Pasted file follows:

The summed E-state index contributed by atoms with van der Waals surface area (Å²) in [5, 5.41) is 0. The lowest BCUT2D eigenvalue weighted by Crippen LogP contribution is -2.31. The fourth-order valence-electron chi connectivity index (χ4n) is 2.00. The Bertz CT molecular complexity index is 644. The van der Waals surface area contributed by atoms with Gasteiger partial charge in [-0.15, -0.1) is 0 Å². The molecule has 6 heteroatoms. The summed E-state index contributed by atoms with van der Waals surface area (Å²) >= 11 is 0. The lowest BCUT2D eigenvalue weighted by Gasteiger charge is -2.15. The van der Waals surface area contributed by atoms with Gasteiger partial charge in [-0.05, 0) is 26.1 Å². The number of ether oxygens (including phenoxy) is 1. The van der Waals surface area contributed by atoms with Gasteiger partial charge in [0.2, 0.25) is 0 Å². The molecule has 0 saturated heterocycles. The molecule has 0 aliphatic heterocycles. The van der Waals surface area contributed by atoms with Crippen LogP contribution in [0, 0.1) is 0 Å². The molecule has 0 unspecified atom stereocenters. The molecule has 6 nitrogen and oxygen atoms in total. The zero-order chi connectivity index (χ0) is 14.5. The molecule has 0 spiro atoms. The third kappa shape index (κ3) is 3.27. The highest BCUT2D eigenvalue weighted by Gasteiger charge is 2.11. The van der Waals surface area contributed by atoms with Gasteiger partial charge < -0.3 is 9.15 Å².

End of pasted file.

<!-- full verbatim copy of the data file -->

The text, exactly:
The summed E-state index contributed by atoms with van der Waals surface area (Å²) in [5, 5.41) is 0. The lowest BCUT2D eigenvalue weighted by Crippen LogP contribution is -2.31. The fourth-order valence-electron chi connectivity index (χ4n) is 2.00. The Bertz CT molecular complexity index is 644. The van der Waals surface area contributed by atoms with Gasteiger partial charge in [-0.15, -0.1) is 0 Å². The molecule has 6 heteroatoms. The summed E-state index contributed by atoms with van der Waals surface area (Å²) >= 11 is 0. The lowest BCUT2D eigenvalue weighted by Gasteiger charge is -2.15. The van der Waals surface area contributed by atoms with Gasteiger partial charge in [-0.05, 0) is 26.1 Å². The number of ether oxygens (including phenoxy) is 1. The van der Waals surface area contributed by atoms with Gasteiger partial charge in [0.2, 0.25) is 0 Å². The molecule has 0 saturated heterocycles. The molecule has 0 aliphatic heterocycles. The van der Waals surface area contributed by atoms with Crippen LogP contribution in [0, 0.1) is 0 Å². The molecule has 0 unspecified atom stereocenters. The molecule has 6 nitrogen and oxygen atoms in total. The zero-order chi connectivity index (χ0) is 14.5. The molecule has 0 spiro atoms. The third kappa shape index (κ3) is 3.27. The highest BCUT2D eigenvalue weighted by Gasteiger charge is 2.11. The van der Waals surface area contributed by atoms with Gasteiger partial charge < -0.3 is 9.15 Å².